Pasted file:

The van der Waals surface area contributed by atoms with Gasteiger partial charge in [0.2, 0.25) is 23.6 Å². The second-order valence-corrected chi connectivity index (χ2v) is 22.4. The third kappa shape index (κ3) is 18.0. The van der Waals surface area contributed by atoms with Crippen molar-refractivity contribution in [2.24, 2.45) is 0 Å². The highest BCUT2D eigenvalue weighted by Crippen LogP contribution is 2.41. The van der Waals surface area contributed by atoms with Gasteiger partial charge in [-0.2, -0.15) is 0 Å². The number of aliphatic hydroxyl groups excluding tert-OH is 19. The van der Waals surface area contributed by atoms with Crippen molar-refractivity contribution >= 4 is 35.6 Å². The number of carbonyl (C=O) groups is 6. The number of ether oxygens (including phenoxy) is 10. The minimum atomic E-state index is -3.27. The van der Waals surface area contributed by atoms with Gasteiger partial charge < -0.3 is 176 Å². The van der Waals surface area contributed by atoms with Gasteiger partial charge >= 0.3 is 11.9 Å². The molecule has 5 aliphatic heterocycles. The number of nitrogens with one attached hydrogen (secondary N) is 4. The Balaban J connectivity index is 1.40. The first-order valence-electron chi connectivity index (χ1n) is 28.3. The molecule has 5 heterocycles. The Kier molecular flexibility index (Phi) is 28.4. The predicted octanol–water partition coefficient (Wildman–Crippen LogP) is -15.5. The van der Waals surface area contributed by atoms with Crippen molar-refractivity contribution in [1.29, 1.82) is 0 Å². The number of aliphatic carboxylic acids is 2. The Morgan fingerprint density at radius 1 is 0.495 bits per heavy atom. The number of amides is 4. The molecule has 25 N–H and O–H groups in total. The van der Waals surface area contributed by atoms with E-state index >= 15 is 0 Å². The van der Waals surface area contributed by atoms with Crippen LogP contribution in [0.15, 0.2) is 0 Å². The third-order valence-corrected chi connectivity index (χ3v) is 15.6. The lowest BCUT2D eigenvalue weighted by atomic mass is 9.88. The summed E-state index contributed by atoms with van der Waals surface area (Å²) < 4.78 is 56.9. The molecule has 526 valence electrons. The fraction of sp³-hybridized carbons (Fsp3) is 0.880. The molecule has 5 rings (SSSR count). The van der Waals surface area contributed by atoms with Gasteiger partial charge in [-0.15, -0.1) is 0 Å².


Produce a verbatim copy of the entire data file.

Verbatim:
The van der Waals surface area contributed by atoms with Gasteiger partial charge in [0.2, 0.25) is 23.6 Å². The second-order valence-corrected chi connectivity index (χ2v) is 22.4. The third kappa shape index (κ3) is 18.0. The van der Waals surface area contributed by atoms with Crippen molar-refractivity contribution in [2.24, 2.45) is 0 Å². The highest BCUT2D eigenvalue weighted by Crippen LogP contribution is 2.41. The van der Waals surface area contributed by atoms with Gasteiger partial charge in [-0.2, -0.15) is 0 Å². The number of aliphatic hydroxyl groups excluding tert-OH is 19. The van der Waals surface area contributed by atoms with Crippen molar-refractivity contribution >= 4 is 35.6 Å². The number of carbonyl (C=O) groups is 6. The number of ether oxygens (including phenoxy) is 10. The minimum atomic E-state index is -3.27. The van der Waals surface area contributed by atoms with Gasteiger partial charge < -0.3 is 176 Å². The van der Waals surface area contributed by atoms with Gasteiger partial charge >= 0.3 is 11.9 Å². The molecule has 5 aliphatic heterocycles. The number of nitrogens with one attached hydrogen (secondary N) is 4. The Balaban J connectivity index is 1.40. The first-order valence-electron chi connectivity index (χ1n) is 28.3. The molecule has 5 heterocycles. The Kier molecular flexibility index (Phi) is 28.4. The predicted octanol–water partition coefficient (Wildman–Crippen LogP) is -15.5. The van der Waals surface area contributed by atoms with Crippen molar-refractivity contribution in [1.29, 1.82) is 0 Å². The number of aliphatic carboxylic acids is 2. The Morgan fingerprint density at radius 1 is 0.495 bits per heavy atom. The number of amides is 4. The molecule has 25 N–H and O–H groups in total. The van der Waals surface area contributed by atoms with E-state index >= 15 is 0 Å². The van der Waals surface area contributed by atoms with Crippen LogP contribution in [0.15, 0.2) is 0 Å². The third-order valence-corrected chi connectivity index (χ3v) is 15.6. The lowest BCUT2D eigenvalue weighted by atomic mass is 9.88. The summed E-state index contributed by atoms with van der Waals surface area (Å²) < 4.78 is 56.9. The molecule has 526 valence electrons. The fraction of sp³-hybridized carbons (Fsp3) is 0.880. The molecule has 5 rings (SSSR count). The van der Waals surface area contributed by atoms with Gasteiger partial charge in [-0.15, -0.1) is 0 Å².